How HR Can Use VR to Create Realistic On-the-Job Experiences
Virtual reality (VR), or 360-degree video, offers viewers an "immersive" experience, giving them the sense that they are actually engaging in settings and activities that could be miles away — like your workplace. New recruitment technology that features these types of videos provides new options for recruiters. HR leaders and hiring managers are now able to simulate on-the-job experiences as an aid in recruiting, onboarding and training.
Benefits of 360-Degree Videos in Recruiting
When recruiting from a broad geographic radius, 360-degree video can be a great way to help contain, and reduce, the costs of bringing remote candidates in for an interview before they have a good sense of what to expect from the organization and position. These VR experiences can also be a good way to introduce prospective candidates to your organization in very real and personal ways.
"In this day and age where employers are, in many cases, hiring from around the country or people just can't come to their office easily, being able to show, more than describe in words or on a piece of paper, the environment they're going to be working in can be a very powerful recruiting tool," says Mike Perlow, president of Perlow Productions.
Perlow says this could involve everything from showing the facilities themselves to showing actual work areas where people would be working from corporate offices.
Peter Yang, co-founder of ResumeGo, an organization that offers professional resume writing services, agrees. "Many businesses are already using 360-degree video to give potential employees an insider's view of what working at the organization would be like," says Yang. He points to BetterCloud and General Mills as two examples.
"Whether or not these videos help increase the likelihood that someone takes an offer at one of these organizations is unclear so far, but the uniqueness and novelty of these videos certainly brings a lot of attention to these businesses and can increase the number of people interesting in applying for a position there," says Yang.
Perlow agrees. "When a business is using virtual reality or 360-degree video it says, 'We're current, we're following recruitment technology and the trends of the future.'" Virtual reality very quickly conveys to candidates what the work environment is like, including the kind of people they'll be working with, he says, which provides an added benefit of allowing employers to visually emphasize their diverse workforce and inclusive culture. Virtual video can be a good way for organizations focused on filling competitive roles drawing from a millennial or Generation Z audience to convey a high-tech, modern image.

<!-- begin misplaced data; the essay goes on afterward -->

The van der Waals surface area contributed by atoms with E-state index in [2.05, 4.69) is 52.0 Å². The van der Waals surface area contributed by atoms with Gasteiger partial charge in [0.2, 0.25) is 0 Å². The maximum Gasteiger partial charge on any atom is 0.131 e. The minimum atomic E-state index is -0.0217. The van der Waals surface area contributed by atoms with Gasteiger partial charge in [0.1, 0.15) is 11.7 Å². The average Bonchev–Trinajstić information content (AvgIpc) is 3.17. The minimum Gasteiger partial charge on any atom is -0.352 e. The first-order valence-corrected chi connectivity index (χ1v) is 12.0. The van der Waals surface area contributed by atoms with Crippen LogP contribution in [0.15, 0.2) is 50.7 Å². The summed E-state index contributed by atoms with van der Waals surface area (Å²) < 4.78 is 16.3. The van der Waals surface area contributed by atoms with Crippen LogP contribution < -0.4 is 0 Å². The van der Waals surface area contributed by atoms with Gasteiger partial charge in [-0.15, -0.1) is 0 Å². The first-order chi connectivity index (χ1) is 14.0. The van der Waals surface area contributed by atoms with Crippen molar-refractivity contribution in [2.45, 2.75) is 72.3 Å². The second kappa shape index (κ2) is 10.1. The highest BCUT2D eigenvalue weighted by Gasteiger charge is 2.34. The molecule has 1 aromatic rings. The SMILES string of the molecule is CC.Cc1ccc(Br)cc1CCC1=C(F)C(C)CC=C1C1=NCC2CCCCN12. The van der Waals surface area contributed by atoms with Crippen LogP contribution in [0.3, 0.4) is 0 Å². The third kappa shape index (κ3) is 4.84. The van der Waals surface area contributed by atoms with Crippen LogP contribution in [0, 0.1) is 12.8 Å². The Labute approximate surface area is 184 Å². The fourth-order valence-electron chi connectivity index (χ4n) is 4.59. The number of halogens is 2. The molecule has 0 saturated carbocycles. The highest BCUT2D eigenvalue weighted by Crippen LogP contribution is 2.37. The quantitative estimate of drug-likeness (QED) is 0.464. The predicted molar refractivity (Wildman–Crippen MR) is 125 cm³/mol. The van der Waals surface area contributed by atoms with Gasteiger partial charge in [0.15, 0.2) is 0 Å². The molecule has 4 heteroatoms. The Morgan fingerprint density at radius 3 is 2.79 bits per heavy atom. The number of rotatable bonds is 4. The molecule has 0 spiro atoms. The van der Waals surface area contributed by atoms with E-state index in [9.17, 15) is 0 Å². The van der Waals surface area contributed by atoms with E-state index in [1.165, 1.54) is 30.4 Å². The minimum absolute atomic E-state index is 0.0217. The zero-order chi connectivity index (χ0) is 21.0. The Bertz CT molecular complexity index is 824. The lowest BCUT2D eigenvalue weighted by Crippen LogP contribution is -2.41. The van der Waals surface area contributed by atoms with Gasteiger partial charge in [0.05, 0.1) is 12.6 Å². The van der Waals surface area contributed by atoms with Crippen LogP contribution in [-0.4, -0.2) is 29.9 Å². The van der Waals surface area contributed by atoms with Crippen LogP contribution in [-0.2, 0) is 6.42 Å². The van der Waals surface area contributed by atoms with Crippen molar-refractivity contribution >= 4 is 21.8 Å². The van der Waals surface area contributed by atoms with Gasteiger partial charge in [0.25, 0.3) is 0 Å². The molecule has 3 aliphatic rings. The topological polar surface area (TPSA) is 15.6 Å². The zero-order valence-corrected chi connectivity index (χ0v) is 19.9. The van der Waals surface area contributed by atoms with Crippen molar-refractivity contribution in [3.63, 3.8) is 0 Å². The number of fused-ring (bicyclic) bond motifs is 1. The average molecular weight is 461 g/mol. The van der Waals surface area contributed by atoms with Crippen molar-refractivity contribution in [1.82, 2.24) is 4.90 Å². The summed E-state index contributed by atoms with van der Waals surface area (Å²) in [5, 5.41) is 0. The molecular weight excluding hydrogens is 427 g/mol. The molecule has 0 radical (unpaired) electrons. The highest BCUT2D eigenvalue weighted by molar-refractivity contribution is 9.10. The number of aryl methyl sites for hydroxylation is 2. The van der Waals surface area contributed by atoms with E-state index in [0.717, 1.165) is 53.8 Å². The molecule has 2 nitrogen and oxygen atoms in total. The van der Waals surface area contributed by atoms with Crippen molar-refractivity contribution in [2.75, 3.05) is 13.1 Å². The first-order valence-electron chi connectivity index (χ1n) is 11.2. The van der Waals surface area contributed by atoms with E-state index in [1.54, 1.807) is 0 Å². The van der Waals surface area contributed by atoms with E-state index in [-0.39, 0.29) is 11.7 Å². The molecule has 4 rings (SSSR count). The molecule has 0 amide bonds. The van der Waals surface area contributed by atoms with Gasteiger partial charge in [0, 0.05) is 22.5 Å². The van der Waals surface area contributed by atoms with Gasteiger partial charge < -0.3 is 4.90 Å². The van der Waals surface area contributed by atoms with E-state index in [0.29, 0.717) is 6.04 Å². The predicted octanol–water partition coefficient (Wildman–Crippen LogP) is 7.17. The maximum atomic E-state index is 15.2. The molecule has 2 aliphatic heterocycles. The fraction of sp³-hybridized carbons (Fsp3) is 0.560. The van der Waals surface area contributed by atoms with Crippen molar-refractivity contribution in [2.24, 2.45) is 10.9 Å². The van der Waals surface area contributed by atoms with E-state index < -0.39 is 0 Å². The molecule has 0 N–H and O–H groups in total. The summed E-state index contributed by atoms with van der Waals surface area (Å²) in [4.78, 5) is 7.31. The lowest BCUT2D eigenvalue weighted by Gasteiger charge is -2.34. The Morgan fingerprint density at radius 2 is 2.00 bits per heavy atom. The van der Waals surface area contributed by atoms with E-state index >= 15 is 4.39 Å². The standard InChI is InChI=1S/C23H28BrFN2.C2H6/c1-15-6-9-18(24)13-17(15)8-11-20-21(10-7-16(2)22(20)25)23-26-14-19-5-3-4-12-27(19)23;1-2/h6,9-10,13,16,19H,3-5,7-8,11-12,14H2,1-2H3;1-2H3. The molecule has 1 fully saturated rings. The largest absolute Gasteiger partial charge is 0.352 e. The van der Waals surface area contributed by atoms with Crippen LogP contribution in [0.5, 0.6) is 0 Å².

There are some potential downfalls to considering 360-degree video, though. One potential downside could be cost, says Yang. "It's important not to underestimate the time and effort needed to make such a video, as well as the cost of the technology required," he says. "It's no small undertaking, and requires a concerted effort by multiple team members to create a finished product worthy of practical use in the hiring process."
Video fatigue and average viewing time to engage an audience may also prove to be a factor depending on what it is your organization is hoping to communicate. In some cases, this may mean breaking up a longer video into smaller, bite-size segments.
Whether using traditional or 360-degree video, to be effective "the message needs to be real, authentic and transparent," says Ira S. Wolfe, president of Success Performance Solutions and author of Recruiting in the Age of Googlization. They also need to be brief — 30 to 60 second is best, Wolfe says, pointing out that 95 percent of viewers will abandon the video in two minutes.
Traditional Video Still Resonates
For those concerned about the time, energy and cost that VR might represent, traditional video can still resonate, according to Wolfe. Despite the potential advantages that 360-degree video can offer, traditional video formats remain powerful options to introduce potential employees and candidates to your organziation. "Using video is a growing and essential strategy to use in reaching and engaging candidates," Wolfe says.
No matter the avenue you ultimately decide to explore, today's recruitment technology gives recruiters a number of options to connect with their audiences using visual imagery to provide realistic job previews.
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